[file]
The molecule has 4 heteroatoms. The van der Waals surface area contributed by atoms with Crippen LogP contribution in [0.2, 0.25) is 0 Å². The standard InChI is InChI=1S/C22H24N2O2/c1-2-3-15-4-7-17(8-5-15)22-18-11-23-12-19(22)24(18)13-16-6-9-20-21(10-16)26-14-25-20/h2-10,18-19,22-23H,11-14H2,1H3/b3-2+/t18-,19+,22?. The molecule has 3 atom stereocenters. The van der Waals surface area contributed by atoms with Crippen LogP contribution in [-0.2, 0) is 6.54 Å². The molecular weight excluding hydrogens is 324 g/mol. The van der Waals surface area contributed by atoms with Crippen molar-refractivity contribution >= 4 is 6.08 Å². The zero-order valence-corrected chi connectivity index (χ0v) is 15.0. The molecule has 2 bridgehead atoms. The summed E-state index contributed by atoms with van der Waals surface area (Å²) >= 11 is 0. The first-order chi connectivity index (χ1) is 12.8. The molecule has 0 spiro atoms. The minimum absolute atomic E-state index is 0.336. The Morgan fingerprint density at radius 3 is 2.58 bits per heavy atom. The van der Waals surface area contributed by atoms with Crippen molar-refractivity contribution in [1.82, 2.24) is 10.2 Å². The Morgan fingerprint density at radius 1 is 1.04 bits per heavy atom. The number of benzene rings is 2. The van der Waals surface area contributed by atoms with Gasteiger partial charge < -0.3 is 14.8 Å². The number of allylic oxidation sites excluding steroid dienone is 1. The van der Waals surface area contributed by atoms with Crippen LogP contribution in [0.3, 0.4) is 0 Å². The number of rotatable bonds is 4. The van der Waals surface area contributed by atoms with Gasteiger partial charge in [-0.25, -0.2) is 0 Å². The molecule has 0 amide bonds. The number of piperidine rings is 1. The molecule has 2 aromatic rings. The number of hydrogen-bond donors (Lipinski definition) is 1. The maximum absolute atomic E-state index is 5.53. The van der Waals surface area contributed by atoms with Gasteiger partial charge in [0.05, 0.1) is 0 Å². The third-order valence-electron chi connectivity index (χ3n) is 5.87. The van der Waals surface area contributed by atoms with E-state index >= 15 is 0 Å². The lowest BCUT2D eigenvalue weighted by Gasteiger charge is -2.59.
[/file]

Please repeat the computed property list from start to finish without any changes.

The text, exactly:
The molecule has 4 heteroatoms. The van der Waals surface area contributed by atoms with Crippen LogP contribution in [0.2, 0.25) is 0 Å². The standard InChI is InChI=1S/C22H24N2O2/c1-2-3-15-4-7-17(8-5-15)22-18-11-23-12-19(22)24(18)13-16-6-9-20-21(10-16)26-14-25-20/h2-10,18-19,22-23H,11-14H2,1H3/b3-2+/t18-,19+,22?. The molecule has 3 atom stereocenters. The van der Waals surface area contributed by atoms with Crippen LogP contribution in [-0.2, 0) is 6.54 Å². The molecular weight excluding hydrogens is 324 g/mol. The van der Waals surface area contributed by atoms with Crippen molar-refractivity contribution >= 4 is 6.08 Å². The zero-order valence-corrected chi connectivity index (χ0v) is 15.0. The molecule has 2 bridgehead atoms. The summed E-state index contributed by atoms with van der Waals surface area (Å²) >= 11 is 0. The first-order chi connectivity index (χ1) is 12.8. The molecule has 0 spiro atoms. The minimum absolute atomic E-state index is 0.336. The Morgan fingerprint density at radius 3 is 2.58 bits per heavy atom. The van der Waals surface area contributed by atoms with Crippen molar-refractivity contribution in [1.82, 2.24) is 10.2 Å². The Morgan fingerprint density at radius 1 is 1.04 bits per heavy atom. The number of benzene rings is 2. The van der Waals surface area contributed by atoms with Gasteiger partial charge < -0.3 is 14.8 Å². The number of allylic oxidation sites excluding steroid dienone is 1. The van der Waals surface area contributed by atoms with Crippen LogP contribution in [0.3, 0.4) is 0 Å². The number of rotatable bonds is 4. The van der Waals surface area contributed by atoms with Gasteiger partial charge in [-0.25, -0.2) is 0 Å². The molecule has 0 amide bonds. The number of piperidine rings is 1. The molecule has 2 aromatic rings. The number of hydrogen-bond donors (Lipinski definition) is 1. The maximum absolute atomic E-state index is 5.53. The van der Waals surface area contributed by atoms with Gasteiger partial charge in [0.05, 0.1) is 0 Å². The third-order valence-electron chi connectivity index (χ3n) is 5.87. The van der Waals surface area contributed by atoms with E-state index >= 15 is 0 Å². The lowest BCUT2D eigenvalue weighted by Gasteiger charge is -2.59.